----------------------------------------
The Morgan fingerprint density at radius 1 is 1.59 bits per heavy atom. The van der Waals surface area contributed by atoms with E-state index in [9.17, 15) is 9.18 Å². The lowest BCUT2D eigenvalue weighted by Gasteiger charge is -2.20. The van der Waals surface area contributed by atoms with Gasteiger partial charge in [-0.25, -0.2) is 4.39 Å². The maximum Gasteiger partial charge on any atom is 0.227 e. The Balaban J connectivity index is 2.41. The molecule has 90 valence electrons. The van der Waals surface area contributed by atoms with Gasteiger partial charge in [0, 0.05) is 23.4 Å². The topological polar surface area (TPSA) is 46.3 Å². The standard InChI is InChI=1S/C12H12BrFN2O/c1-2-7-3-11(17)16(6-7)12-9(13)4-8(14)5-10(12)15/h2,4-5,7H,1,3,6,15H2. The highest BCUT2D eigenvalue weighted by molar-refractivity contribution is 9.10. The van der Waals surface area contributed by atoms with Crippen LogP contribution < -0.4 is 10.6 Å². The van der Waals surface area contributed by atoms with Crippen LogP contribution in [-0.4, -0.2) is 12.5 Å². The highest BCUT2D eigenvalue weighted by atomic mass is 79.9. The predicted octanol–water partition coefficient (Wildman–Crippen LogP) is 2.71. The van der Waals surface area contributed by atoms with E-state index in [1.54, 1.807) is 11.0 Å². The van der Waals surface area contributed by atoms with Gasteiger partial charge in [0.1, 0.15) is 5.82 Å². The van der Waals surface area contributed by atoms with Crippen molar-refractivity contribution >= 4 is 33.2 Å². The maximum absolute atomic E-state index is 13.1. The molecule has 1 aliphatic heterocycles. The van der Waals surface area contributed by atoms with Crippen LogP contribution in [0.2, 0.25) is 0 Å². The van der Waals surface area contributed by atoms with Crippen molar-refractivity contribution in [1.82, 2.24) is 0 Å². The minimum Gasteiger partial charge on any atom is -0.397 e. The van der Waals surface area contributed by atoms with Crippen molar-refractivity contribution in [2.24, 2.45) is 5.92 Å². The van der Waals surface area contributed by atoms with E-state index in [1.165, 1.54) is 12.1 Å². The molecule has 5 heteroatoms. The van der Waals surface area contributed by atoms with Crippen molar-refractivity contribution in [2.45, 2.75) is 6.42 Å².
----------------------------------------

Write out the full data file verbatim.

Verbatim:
The Morgan fingerprint density at radius 1 is 1.59 bits per heavy atom. The van der Waals surface area contributed by atoms with E-state index in [9.17, 15) is 9.18 Å². The lowest BCUT2D eigenvalue weighted by Gasteiger charge is -2.20. The van der Waals surface area contributed by atoms with Gasteiger partial charge in [-0.25, -0.2) is 4.39 Å². The maximum Gasteiger partial charge on any atom is 0.227 e. The Balaban J connectivity index is 2.41. The molecule has 90 valence electrons. The van der Waals surface area contributed by atoms with Gasteiger partial charge in [0, 0.05) is 23.4 Å². The topological polar surface area (TPSA) is 46.3 Å². The standard InChI is InChI=1S/C12H12BrFN2O/c1-2-7-3-11(17)16(6-7)12-9(13)4-8(14)5-10(12)15/h2,4-5,7H,1,3,6,15H2. The highest BCUT2D eigenvalue weighted by molar-refractivity contribution is 9.10. The van der Waals surface area contributed by atoms with Crippen LogP contribution < -0.4 is 10.6 Å². The van der Waals surface area contributed by atoms with Crippen LogP contribution in [-0.4, -0.2) is 12.5 Å². The highest BCUT2D eigenvalue weighted by atomic mass is 79.9. The predicted octanol–water partition coefficient (Wildman–Crippen LogP) is 2.71. The van der Waals surface area contributed by atoms with E-state index in [1.54, 1.807) is 11.0 Å². The van der Waals surface area contributed by atoms with Gasteiger partial charge in [0.1, 0.15) is 5.82 Å². The van der Waals surface area contributed by atoms with Crippen molar-refractivity contribution >= 4 is 33.2 Å². The maximum absolute atomic E-state index is 13.1. The molecule has 1 aliphatic heterocycles. The van der Waals surface area contributed by atoms with Crippen LogP contribution in [0.2, 0.25) is 0 Å². The van der Waals surface area contributed by atoms with Crippen molar-refractivity contribution in [1.82, 2.24) is 0 Å². The minimum Gasteiger partial charge on any atom is -0.397 e. The van der Waals surface area contributed by atoms with Crippen molar-refractivity contribution in [2.24, 2.45) is 5.92 Å². The van der Waals surface area contributed by atoms with E-state index in [1.165, 1.54) is 12.1 Å². The molecule has 5 heteroatoms. The van der Waals surface area contributed by atoms with Crippen molar-refractivity contribution in [2.45, 2.75) is 6.42 Å².